Chaim Nussbaum- The Rabbi who escaped the Nazis and survived theBurma Railway

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Rabbi Chaim Nussbaum was born in Lithuania, but  grew up in Scheveningen in the Netherlands.  His story in World War 2 is a remarkable, some people just have a very strong life force.

After he got  married  he returned, together with his wife, to his country of origin, Lithuania. When the Nazis invaded Lithuania in 1941,he  managed to escape with his family.

H reached Java in the Dutch East Indies via Via Russia and Japan . In  the Dutch East Indies (nowadays known as Indonesia) he became Rabbi of the Jewish communities of Batavia and Bandung.

In 1943, the Japanese occupiers of the Dutch East Indies, imprisoned  him in the Changi Prisoner of War Camp in eastern Singapore.

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There  he was forced to work to do slave labor on the notorious Burma Railway. Chaim also took up a role  as the rabbi for the Jewish prisoners in the camp, and  even established a synagogue there named Ohel Jacob.

A fellow prisoner, Bert Besser, made this tapestry, which was to function  as a curtain for that synagogue’s Holy Ark, which stored the Torah scrolls.

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The text on the curtain say: ‘The Torah is Our Life’ and ‘House of Worship of POWs, Changi’. Chaim Nussbaum survived the war and after he was liberated he  moved to Canada.

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Joods Historisch Museum

Masanobu Tsuji-Japanese Colonel and part time Cannibal.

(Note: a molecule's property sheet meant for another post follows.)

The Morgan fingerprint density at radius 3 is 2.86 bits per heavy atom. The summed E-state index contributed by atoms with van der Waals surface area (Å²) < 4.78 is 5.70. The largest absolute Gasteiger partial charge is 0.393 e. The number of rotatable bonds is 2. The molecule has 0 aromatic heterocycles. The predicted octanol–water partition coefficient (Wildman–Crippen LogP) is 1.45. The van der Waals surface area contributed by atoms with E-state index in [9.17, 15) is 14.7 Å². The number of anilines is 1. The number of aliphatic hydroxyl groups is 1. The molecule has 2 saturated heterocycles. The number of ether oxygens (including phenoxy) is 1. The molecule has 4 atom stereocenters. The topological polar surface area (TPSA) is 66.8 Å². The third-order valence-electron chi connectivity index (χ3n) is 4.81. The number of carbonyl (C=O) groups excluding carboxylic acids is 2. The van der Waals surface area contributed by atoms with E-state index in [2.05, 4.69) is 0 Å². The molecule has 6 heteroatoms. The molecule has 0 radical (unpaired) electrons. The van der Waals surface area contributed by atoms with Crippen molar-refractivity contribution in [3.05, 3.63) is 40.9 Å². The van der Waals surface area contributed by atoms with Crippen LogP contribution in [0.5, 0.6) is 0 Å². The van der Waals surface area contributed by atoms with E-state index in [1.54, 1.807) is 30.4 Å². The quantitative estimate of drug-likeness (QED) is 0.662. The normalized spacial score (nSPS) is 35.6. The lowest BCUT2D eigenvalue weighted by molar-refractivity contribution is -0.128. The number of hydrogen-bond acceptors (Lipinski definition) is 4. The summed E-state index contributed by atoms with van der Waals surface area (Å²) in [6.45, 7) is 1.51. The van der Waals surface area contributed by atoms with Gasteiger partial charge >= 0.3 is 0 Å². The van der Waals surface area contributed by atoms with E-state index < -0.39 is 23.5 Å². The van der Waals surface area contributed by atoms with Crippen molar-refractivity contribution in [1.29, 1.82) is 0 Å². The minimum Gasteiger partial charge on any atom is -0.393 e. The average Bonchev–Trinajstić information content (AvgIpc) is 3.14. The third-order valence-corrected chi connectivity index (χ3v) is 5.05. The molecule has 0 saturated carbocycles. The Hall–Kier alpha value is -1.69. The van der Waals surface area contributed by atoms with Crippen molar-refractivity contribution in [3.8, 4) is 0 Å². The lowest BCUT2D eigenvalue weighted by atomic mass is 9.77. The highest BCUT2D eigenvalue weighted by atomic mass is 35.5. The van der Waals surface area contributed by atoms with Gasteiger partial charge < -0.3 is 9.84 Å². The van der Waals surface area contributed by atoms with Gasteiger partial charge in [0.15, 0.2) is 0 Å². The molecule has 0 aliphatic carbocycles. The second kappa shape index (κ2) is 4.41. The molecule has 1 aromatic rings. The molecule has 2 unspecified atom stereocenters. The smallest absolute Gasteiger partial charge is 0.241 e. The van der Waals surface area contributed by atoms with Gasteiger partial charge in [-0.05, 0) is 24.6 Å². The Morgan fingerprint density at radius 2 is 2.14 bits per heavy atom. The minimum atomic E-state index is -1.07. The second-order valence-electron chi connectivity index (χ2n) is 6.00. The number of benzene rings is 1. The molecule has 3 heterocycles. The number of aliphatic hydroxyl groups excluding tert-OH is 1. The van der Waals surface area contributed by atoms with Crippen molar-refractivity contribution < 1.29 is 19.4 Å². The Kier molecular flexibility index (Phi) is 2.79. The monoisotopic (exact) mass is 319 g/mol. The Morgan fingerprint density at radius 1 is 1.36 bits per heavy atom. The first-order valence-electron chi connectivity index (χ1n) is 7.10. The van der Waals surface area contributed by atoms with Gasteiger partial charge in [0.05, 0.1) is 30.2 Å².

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Masanobu Tsuji (11 October 1901 – ca.1961) was a Japanese army officer and politician. During World War II, he was an important tactical planner in the Imperial Japanese Army; he developed the detailed plans for the successful Japanese invasion of Malaya at the start of the war. He also helped plan and lead the final Japanese offensive during the Guadalcanal Campaign.

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Tsuji was deeply involved in Japanese atrocities throughout the war. He evaded prosecution for war crimes at the end of the war, living in hiding in Thailand. He returned to Japan in 1949 and was elected to the Japanese Parliament(Diet) as an advocate of renewed militarism. In 1961, he disappeared on a trip to Laos.

Tsuji was among the most aggressive and influential Japanese militarists. He was a leading proponent of the concept of gekokujō, “leading from below” or “loyal insubordination” by acting without or contrary to authorization. He incited the 1939 border clash with the USSR, and was a vehement advocate of war with the United States.